The 20th century, more than any other, has seen scientific/technological and other advancement supremely valued. From the early 1900s, flight, automobiles, and instant communications, were revolutionising Western culture. Without a doubt, many composers at the start of the century were eager to create the new music to match the new world forming (a sentiment echoed in much of the modernist movement). Claude Debussy famously remarked that "the century of the airplane ought to have its own music." Avant garde artists actively sought to tear down every convention of art, eventually getting round to Western music, which had been carefully honed to (near-)perfection (of its own sort, of course) during the Common Practice Period.

Towards the end of the 19th century, and practically up to the First World War, Impressionists, such as Frenchmen Claude Debussy and Maurice Ravel, took the expressive powers of music to new heights, following the impetus of Impressionist painters to describe in music the subjective impressions brought about by light, motion, colour, events, and texture. They loosened the conventions of earlier music, and allowed mood, tone, rhythm, and varying orchestration to describe their very subjective experiences. This was in deliberate contrast to the thematic evolution with which Romantics sought to describe (often in minute detail) an exact event, or story, or situation. Impressionist music followed in the footsteps of Impressionist painting, and afforded several opportunities for cooperation with Impressionist (or Symbolist)writers and poets.

Jean Sibelius, in Finland, composed austere, rather grim symphonic music, much of it based on Finnish mythology. Before the First World War his music was an anti-Russian stronghold for fellow Finns, and Finlandia made him a leading natinal figure. He broke with Romantic tradition in his way, though still using music to tell a story; a double story, in fact, that of the Finn nationalists, and that of the legends he chose for inspiration. His (much later) masterpiece "tone poem" Tapiola -- in fact as much a symphony as any of his others -- is a distilled sample. It uses multiple (simultaneous) tempi and beats, but is defintely not generous with colourful melody and tone.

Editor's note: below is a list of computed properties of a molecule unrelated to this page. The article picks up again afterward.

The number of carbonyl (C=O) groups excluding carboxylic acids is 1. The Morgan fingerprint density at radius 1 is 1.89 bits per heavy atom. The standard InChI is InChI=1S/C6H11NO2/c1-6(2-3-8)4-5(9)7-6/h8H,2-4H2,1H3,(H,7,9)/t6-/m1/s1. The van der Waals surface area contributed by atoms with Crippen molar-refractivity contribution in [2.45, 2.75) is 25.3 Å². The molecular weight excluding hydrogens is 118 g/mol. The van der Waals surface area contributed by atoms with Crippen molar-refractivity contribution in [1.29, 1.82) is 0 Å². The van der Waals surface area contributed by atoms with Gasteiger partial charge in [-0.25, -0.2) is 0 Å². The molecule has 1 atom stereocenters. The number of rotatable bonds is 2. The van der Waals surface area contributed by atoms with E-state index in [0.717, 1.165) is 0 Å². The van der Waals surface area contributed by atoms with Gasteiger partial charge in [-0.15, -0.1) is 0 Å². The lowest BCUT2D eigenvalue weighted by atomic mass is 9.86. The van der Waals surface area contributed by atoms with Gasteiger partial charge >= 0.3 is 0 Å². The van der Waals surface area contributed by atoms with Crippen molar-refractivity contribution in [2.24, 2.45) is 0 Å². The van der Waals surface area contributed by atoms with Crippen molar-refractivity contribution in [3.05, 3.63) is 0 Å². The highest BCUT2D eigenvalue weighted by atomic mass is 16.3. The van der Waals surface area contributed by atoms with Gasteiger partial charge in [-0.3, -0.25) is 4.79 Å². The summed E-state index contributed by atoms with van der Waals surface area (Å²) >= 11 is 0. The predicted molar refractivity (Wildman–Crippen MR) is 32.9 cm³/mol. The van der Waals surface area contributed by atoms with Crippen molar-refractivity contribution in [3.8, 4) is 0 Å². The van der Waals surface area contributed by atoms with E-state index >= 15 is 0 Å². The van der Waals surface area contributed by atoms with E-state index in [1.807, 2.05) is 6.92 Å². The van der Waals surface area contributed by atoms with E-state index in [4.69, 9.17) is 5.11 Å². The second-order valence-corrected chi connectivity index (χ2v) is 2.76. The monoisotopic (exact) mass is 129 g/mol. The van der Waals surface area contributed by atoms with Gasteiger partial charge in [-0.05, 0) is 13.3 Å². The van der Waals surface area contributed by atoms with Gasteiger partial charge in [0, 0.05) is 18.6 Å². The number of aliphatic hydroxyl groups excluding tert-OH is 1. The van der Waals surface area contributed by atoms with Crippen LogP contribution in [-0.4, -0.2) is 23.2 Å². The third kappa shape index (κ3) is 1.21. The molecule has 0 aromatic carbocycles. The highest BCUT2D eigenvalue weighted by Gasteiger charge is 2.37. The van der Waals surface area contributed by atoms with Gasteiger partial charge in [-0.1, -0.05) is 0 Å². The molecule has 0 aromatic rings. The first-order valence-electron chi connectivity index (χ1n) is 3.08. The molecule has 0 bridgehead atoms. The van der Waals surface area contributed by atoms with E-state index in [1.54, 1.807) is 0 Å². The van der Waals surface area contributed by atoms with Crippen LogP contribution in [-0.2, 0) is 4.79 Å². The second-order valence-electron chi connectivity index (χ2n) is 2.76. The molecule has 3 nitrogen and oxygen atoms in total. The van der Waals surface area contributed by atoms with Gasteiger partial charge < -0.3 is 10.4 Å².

In Russia, nationalistic music was being defined (for the first time, at least by native Russians) by The Mighty Five (Mily Balakirev, César Cui, Alexander Borodin, Modest Mussorgsky and Nikolai Rimsky-Korsakov). In fact, they leaned clearly towards Romanticism, relying on folk music and religious inspiration, but they were all for the creation of a brand-new Russian (not European-derivative) music.

After 1900, it seemed to many thinkers and artists that everything goes. (For the flowering Imperialist West this was an easy assumption to make, but that's another story altogether.) Experimentation was the order of the day. Arnold Schoenberg, with his students and followers Anton Webern and Alban Berg, developed dodecaphonic music, placing rigid formalism and structuralism seemingly (but only seemingly) above the expressive power of music. The so-called Second Viennese School (basically just Schoenberg, Berg, and Webern) brought atonal music to the fore of modern composition. They discarded tonality and much of the accepted notions of melodic evolution. Nonetheless, Berg's is some of the most moving music of the century.

Other notable composers of this period, mostly so-called "musical nationalists" include Edvard Grieg, Gustav Holst, Leos Janacek, John Phillip Sousa, Edward Elgar, Giacomo Puccini, Max Reger, and perhaps the last great Romantic (and still active for another half century), Richard Strauss. Though many of these continued to compose in the 20s and 30s, they were, on the whole, deeply rooted in the turn of the century's style and cultural context.


Between the Wars: Turmoil -- political and musical

1910s through 1930s

The First World War slowed down much of this creative effort, but by and large it did not stop it. If anything, the modernist craze was forced on by the aftermath, and the (illusive) perception of an emerging rational New World Order, supposedly led by the League of Nations, and heralding the dawn of an age of peace and creative prosperity. Also, European world control was on the wane, and American power (Russian too) was on the march. Incidentally (or not) jazz was an emerging musical style, and Russian composers were gaining world-wide recognition.